Nestled in the southern tip of Quintana Roo lies Chacchobén, the largest known Maya settlement in the region.
Records from the pre-Hispanic era haven’t revealed the original name of this site. Consequently, it was christened Chacchobén, after the ejido (community land) where it’s situated.
This Maya settlement stands as the most extensive one discovered to date in southern Quintana Roo. Accessible from Mahahual, Chetumal, or Bacalar, it beckons curious explorers.
Chacchobén: Land of the Red Maize
This awe-inspiring archeological site sits in the southern tip of Quintana Roo, less than an hour from Mahahual. Chacchobén stands as the most significant settlement identified thus far in the Region of the Lakes. Its occupation traces back 300 years before our era, during the Late Preclassic period. Studies indicate that urban development commenced in the early years of the Early Classic period (250 AD), shaping the urban layout still visible today. The primary nucleus spans approximately 70 hectares, housing structures and architectural complexes serving civic, religious, and administrative functions.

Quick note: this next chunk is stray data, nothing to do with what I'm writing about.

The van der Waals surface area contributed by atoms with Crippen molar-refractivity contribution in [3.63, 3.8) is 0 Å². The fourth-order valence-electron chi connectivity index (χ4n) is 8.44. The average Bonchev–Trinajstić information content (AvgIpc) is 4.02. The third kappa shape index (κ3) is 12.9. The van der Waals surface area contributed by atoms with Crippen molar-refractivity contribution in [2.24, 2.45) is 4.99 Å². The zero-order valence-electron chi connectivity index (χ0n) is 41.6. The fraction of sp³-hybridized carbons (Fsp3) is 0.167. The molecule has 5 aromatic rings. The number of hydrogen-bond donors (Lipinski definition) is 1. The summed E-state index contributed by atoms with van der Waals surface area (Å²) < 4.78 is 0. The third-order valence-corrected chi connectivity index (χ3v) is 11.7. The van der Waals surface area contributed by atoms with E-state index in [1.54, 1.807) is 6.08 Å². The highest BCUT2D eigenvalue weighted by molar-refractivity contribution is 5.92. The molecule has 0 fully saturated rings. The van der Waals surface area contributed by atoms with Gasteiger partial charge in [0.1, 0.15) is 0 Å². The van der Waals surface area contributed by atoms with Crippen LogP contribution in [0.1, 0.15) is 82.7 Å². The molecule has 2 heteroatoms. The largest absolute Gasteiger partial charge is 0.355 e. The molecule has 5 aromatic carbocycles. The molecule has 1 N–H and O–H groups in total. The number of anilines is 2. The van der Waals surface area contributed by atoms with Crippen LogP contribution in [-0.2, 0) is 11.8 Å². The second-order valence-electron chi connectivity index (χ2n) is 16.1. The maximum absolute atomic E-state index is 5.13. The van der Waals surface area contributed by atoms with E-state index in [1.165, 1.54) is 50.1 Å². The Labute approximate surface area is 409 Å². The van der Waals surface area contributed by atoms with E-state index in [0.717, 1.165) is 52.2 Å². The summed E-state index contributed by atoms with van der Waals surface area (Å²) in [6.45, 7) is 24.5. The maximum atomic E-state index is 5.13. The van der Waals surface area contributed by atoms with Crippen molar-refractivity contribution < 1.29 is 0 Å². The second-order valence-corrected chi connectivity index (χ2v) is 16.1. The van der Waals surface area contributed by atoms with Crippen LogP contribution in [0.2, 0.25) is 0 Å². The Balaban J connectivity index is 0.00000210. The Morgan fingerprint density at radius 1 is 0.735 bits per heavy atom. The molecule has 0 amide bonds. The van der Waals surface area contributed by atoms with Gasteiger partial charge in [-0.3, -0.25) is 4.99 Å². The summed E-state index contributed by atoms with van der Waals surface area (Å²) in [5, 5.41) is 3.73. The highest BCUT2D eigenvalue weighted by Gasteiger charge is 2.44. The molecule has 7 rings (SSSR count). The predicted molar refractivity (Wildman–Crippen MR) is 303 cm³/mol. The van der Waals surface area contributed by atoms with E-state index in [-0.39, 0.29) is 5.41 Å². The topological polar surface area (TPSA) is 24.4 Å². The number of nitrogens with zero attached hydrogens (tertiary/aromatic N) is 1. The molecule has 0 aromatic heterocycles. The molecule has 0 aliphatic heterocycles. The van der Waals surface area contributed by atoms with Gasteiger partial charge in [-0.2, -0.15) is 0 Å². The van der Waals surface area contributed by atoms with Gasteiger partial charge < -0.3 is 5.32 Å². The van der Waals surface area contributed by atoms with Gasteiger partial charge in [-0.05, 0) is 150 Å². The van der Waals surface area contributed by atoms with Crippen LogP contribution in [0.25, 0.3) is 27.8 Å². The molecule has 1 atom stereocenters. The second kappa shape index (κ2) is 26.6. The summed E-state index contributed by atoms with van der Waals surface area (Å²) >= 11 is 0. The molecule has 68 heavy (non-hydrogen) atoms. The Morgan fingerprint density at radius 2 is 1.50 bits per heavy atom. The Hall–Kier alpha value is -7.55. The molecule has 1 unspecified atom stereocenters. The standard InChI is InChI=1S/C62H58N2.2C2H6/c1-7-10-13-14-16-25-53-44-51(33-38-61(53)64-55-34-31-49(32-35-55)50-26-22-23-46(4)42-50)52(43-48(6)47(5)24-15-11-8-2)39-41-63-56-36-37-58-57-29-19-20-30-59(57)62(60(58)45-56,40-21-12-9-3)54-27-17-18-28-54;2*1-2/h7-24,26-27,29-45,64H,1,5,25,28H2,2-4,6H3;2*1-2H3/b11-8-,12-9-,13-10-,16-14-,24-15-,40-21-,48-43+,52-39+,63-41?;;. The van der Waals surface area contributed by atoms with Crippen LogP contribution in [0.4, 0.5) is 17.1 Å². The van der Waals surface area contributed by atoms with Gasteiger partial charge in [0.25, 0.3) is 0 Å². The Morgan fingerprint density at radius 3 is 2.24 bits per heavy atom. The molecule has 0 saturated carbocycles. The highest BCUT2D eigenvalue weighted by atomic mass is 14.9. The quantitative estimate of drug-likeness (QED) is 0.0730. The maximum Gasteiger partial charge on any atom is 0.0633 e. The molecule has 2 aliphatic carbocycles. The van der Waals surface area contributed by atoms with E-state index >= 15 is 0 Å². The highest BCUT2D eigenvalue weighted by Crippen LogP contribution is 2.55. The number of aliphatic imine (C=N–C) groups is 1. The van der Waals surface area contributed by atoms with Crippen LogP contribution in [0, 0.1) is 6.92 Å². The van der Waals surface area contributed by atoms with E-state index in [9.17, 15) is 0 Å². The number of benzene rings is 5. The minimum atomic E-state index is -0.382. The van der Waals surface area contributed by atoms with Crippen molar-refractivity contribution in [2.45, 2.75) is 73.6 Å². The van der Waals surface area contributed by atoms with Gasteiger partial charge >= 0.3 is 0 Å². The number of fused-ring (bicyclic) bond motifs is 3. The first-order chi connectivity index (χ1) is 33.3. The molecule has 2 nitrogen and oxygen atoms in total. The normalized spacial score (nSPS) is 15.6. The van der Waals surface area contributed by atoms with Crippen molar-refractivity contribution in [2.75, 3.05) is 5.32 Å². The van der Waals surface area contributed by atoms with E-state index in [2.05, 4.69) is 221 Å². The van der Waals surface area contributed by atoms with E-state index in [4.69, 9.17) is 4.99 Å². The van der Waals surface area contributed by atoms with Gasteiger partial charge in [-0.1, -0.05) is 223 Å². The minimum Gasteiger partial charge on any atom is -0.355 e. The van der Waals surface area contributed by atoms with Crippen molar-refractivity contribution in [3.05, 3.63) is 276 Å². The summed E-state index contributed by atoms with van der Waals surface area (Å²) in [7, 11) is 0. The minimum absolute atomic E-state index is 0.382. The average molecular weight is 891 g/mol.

- It was constructed following the stylistic patterns of the Petén Basin.
- The site witnessed over 500 years of continual growth and development.
- Two stelae inscribed with hieroglyphic texts, discovered to date, remain illegible due to deterioration.
- Operating hours: Monday to Sunday, from 8:00 AM to 5:00 PM.
- Admission fee: $75 MXN pesos.
Zona Arqueoligica De Chacchoben, Chetumal, Q.R., MéxicoSee map